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The Argentine government published a decree yesterday that meant crypto transactions are now subject to the country’s credits and debts tax laws.
The decree reportedly aims to clarify—and limit—tax exemptions granted to third-party payment service providers. The new rules also confirm that crypto transactions are now a taxable activity.
“The exemptions provided for in this decree and in other regulations of a similar nature will not be applicable in those cases in which the movements of funds are linked to the purchase, sale, exchange, intermediation and/or any other operation on cryptoassets,” the government reportedly said.
Previously, crypto transactions between individuals were exempt and treated as though they were simply cash transactions.
How do other countries deal with crypto and tax?
There is no global agreement on how governments should tackle cryptocurrencies, but there are several countries that simply don’t tax crypto gains.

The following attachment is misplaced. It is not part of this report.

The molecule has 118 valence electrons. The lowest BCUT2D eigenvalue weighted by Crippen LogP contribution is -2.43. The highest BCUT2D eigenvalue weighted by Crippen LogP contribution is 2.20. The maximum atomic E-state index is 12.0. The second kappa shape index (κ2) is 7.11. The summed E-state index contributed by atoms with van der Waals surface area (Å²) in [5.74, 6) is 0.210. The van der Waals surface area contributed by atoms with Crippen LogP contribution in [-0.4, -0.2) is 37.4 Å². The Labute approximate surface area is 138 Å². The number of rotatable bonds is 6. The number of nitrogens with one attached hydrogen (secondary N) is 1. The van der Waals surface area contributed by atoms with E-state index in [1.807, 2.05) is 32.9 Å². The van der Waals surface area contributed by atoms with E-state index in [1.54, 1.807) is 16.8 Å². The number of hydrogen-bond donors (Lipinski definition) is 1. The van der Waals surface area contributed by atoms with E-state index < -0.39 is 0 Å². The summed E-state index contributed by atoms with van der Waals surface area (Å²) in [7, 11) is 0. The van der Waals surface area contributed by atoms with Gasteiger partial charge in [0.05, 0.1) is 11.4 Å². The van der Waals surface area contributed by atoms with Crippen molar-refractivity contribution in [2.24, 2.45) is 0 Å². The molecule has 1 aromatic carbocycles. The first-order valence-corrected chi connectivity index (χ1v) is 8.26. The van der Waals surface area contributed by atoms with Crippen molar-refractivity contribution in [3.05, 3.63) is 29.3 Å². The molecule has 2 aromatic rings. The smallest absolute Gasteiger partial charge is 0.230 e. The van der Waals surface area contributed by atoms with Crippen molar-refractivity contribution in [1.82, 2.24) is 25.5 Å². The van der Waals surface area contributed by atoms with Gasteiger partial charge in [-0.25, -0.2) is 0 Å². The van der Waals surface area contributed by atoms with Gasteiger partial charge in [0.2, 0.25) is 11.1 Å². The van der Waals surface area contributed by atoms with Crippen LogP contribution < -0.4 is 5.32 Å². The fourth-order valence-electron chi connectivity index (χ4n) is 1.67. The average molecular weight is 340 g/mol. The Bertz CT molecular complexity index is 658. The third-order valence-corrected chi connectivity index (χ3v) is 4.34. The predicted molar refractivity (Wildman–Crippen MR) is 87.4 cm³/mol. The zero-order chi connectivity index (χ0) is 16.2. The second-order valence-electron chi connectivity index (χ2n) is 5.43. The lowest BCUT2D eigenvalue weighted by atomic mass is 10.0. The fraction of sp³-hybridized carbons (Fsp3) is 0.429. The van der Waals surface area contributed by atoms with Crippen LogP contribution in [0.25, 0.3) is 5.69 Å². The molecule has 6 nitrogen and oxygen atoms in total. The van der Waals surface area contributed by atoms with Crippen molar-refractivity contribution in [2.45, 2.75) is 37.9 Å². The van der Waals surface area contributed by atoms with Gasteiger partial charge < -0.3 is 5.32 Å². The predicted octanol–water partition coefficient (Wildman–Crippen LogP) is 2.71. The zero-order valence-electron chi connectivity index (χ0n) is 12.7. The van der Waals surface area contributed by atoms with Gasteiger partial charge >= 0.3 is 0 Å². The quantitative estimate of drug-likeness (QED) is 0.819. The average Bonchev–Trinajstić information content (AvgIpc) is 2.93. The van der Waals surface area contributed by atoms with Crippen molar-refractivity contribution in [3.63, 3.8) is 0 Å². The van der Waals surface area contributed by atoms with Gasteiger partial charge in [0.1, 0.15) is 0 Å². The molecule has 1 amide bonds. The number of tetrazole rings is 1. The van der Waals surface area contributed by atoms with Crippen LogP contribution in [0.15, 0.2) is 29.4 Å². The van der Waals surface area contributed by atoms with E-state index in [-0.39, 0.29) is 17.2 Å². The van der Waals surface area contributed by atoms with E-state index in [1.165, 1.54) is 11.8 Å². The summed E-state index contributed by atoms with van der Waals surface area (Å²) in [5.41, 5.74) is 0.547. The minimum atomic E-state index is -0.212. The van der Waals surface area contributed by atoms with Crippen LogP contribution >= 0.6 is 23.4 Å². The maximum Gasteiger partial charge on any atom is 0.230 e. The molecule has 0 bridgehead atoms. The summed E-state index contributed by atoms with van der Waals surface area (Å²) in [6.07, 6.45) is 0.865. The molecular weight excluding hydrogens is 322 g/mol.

One such example is Belarus, which, in March 2018, introduced legislation that legalized cryptocurrency activity in the country. Crypto investments are considered “personal investments,” and thus are exempt from taxation.
In Malaysia, cryptocurrency transactions are also tax-free, because the government does not recognize them as assets or legal tender. However, profits from active crypto trading can be considered revenue and so may become taxable down the road.
In Portugal, proceeds from the sale of cryptocurrencies by individuals have been a tax-exempt activity since 2018. Crypto trading is also not considered investment income, meaning that crypto trading also dodges a 28% tax rate.